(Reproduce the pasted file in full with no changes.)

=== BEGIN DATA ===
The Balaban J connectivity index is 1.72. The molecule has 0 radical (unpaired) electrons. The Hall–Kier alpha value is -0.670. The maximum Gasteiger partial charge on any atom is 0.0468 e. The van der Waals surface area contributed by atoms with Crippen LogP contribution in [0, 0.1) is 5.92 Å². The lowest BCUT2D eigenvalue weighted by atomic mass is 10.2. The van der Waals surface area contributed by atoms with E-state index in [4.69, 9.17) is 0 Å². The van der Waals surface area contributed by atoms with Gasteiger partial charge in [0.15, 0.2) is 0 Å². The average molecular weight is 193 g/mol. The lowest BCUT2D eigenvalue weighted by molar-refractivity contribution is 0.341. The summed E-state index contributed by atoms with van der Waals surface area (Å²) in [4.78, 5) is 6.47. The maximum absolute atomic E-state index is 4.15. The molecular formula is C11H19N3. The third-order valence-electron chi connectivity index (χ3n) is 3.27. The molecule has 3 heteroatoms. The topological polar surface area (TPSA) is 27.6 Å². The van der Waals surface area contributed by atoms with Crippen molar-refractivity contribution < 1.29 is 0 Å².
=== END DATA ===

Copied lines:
The Balaban J connectivity index is 1.72. The molecule has 0 radical (unpaired) electrons. The Hall–Kier alpha value is -0.670. The maximum Gasteiger partial charge on any atom is 0.0468 e. The van der Waals surface area contributed by atoms with Crippen LogP contribution in [0, 0.1) is 5.92 Å². The lowest BCUT2D eigenvalue weighted by atomic mass is 10.2. The van der Waals surface area contributed by atoms with E-state index in [4.69, 9.17) is 0 Å². The van der Waals surface area contributed by atoms with Gasteiger partial charge in [0.15, 0.2) is 0 Å². The average molecular weight is 193 g/mol. The lowest BCUT2D eigenvalue weighted by molar-refractivity contribution is 0.341. The summed E-state index contributed by atoms with van der Waals surface area (Å²) in [4.78, 5) is 6.47. The maximum absolute atomic E-state index is 4.15. The molecular formula is C11H19N3. The third-order valence-electron chi connectivity index (χ3n) is 3.27. The molecule has 3 heteroatoms. The topological polar surface area (TPSA) is 27.6 Å². The van der Waals surface area contributed by atoms with Crippen molar-refractivity contribution < 1.29 is 0 Å².